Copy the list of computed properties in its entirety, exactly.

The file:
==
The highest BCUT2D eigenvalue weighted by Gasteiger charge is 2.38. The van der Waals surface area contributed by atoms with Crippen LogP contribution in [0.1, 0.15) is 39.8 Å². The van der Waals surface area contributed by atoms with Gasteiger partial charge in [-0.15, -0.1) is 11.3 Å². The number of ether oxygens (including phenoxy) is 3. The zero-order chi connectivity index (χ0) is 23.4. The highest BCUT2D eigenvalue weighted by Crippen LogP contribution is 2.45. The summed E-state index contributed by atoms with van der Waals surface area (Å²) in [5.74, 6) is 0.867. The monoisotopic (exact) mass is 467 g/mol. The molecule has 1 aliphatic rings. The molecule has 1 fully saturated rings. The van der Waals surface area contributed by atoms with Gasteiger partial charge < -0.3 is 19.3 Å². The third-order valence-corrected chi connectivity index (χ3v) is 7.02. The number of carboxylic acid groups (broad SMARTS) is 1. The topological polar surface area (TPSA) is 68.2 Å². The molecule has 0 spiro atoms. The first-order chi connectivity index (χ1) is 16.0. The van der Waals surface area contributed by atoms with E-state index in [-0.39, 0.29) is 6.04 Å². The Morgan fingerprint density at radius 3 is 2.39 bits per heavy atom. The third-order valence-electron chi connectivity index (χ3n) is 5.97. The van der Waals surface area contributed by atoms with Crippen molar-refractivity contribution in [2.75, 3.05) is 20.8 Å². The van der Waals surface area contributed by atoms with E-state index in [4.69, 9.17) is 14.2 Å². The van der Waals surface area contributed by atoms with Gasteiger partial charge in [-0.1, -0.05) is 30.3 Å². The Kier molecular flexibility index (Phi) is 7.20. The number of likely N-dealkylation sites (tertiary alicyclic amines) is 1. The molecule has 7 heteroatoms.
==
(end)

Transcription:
The highest BCUT2D eigenvalue weighted by Gasteiger charge is 2.38. The van der Waals surface area contributed by atoms with Crippen LogP contribution in [0.1, 0.15) is 39.8 Å². The van der Waals surface area contributed by atoms with Gasteiger partial charge in [-0.15, -0.1) is 11.3 Å². The number of ether oxygens (including phenoxy) is 3. The zero-order chi connectivity index (χ0) is 23.4. The highest BCUT2D eigenvalue weighted by Crippen LogP contribution is 2.45. The summed E-state index contributed by atoms with van der Waals surface area (Å²) in [5.74, 6) is 0.867. The monoisotopic (exact) mass is 467 g/mol. The molecule has 1 aliphatic rings. The molecule has 1 fully saturated rings. The van der Waals surface area contributed by atoms with Gasteiger partial charge < -0.3 is 19.3 Å². The third-order valence-corrected chi connectivity index (χ3v) is 7.02. The number of carboxylic acid groups (broad SMARTS) is 1. The topological polar surface area (TPSA) is 68.2 Å². The molecule has 0 spiro atoms. The first-order chi connectivity index (χ1) is 16.0. The van der Waals surface area contributed by atoms with E-state index in [-0.39, 0.29) is 6.04 Å². The Morgan fingerprint density at radius 3 is 2.39 bits per heavy atom. The third-order valence-electron chi connectivity index (χ3n) is 5.97. The van der Waals surface area contributed by atoms with Crippen molar-refractivity contribution in [2.75, 3.05) is 20.8 Å². The van der Waals surface area contributed by atoms with E-state index in [4.69, 9.17) is 14.2 Å². The van der Waals surface area contributed by atoms with Gasteiger partial charge in [-0.1, -0.05) is 30.3 Å². The Kier molecular flexibility index (Phi) is 7.20. The number of likely N-dealkylation sites (tertiary alicyclic amines) is 1. The molecule has 7 heteroatoms.